Why did I enter that narrative so willingly, with a smile, without resistance?

And as I’ve told this story, some believers have shrugged and said, “Oh, they’re worried you would proselytize or refuse to do something that’s unbiblical. That’s all it was.”


Did my answer give them the idea that I’m one of those “acceptable” Christians? One who believes Jesus would never tell anyone their actions or attitudes were sinful?

One who follows the domesticated, generic Christ who never would have been dangerous enough to have to die like a thief on a cross? Surely not someone who follows the wild-eyed Jesus who wove a whip and said such hard things he turned away crowds! Did I come across as a compliant believer? One who would never cause trouble?

Some would say that’s good, but I know my own tendency to stay quiet, to fear trouble, to avoid making waves, to stink at sharing my faith, to capitulate hard truth, so the conversation unsettled me. How subtly, smilingly, I can be encouraged to “play nice” and only bring the “agreeable side” of my faith to work.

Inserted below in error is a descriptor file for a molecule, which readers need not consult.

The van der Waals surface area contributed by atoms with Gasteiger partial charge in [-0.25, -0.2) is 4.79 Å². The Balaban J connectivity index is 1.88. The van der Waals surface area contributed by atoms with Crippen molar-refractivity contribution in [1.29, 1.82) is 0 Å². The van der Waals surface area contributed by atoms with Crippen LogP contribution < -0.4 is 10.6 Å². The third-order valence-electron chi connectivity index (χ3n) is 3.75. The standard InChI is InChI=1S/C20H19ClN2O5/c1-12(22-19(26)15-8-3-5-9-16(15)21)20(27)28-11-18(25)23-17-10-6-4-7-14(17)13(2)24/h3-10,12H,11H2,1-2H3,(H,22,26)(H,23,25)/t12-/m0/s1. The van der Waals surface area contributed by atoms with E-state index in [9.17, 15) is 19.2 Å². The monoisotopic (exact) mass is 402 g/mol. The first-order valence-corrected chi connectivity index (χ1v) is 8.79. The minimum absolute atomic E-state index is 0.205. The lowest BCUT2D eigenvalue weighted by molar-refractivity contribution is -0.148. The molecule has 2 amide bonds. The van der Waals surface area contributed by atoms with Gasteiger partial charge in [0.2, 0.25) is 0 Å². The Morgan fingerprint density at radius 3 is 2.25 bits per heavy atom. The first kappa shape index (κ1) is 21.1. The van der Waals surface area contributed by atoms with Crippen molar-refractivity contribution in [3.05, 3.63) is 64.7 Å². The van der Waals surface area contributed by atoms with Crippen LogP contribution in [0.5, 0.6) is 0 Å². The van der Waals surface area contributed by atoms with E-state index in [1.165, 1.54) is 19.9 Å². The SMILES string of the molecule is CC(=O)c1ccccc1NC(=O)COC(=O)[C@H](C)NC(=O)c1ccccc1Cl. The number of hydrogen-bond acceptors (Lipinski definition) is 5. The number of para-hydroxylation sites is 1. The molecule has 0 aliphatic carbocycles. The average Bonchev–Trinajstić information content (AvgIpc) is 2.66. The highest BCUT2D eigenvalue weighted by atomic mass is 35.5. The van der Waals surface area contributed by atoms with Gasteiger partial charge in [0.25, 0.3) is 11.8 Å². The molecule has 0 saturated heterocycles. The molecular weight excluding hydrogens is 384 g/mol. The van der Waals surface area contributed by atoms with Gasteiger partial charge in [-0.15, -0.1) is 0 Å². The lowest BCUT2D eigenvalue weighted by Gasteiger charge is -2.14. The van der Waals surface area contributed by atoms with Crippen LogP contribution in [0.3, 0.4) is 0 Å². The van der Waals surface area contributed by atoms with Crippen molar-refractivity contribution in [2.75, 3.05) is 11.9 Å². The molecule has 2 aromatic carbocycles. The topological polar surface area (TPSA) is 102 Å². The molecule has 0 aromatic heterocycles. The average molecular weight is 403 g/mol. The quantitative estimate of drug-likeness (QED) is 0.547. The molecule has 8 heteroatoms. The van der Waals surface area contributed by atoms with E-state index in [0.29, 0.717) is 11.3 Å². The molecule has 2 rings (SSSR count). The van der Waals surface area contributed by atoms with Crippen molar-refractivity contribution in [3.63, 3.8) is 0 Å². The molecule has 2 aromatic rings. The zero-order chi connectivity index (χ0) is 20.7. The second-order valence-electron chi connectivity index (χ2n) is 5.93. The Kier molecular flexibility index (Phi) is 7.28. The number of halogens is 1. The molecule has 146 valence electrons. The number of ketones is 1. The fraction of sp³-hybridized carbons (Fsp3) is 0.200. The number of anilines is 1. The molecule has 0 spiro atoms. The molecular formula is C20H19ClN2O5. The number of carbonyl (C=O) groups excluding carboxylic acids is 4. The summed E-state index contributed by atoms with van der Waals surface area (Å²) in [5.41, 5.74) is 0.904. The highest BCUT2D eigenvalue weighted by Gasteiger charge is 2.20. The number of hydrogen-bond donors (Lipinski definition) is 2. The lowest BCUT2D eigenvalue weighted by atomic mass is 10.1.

How will you keep your faith from interfering with your job? I replay that moment and consider other answers, better answers, answers that refuse to walk hand-in-hand down the corridor of the false narrative being spun in our times.

“Will my faith interfere with my job? Why? Do you anticipate asking me to lie, commit fraud, steal, or conspire in deception? If so, then my faith may interfere. My faith has taught me that no matter what I do, to do it as for Jesus, so I bring that integrity with me to the workplace, surely you wouldn’t prefer I leave it at home?”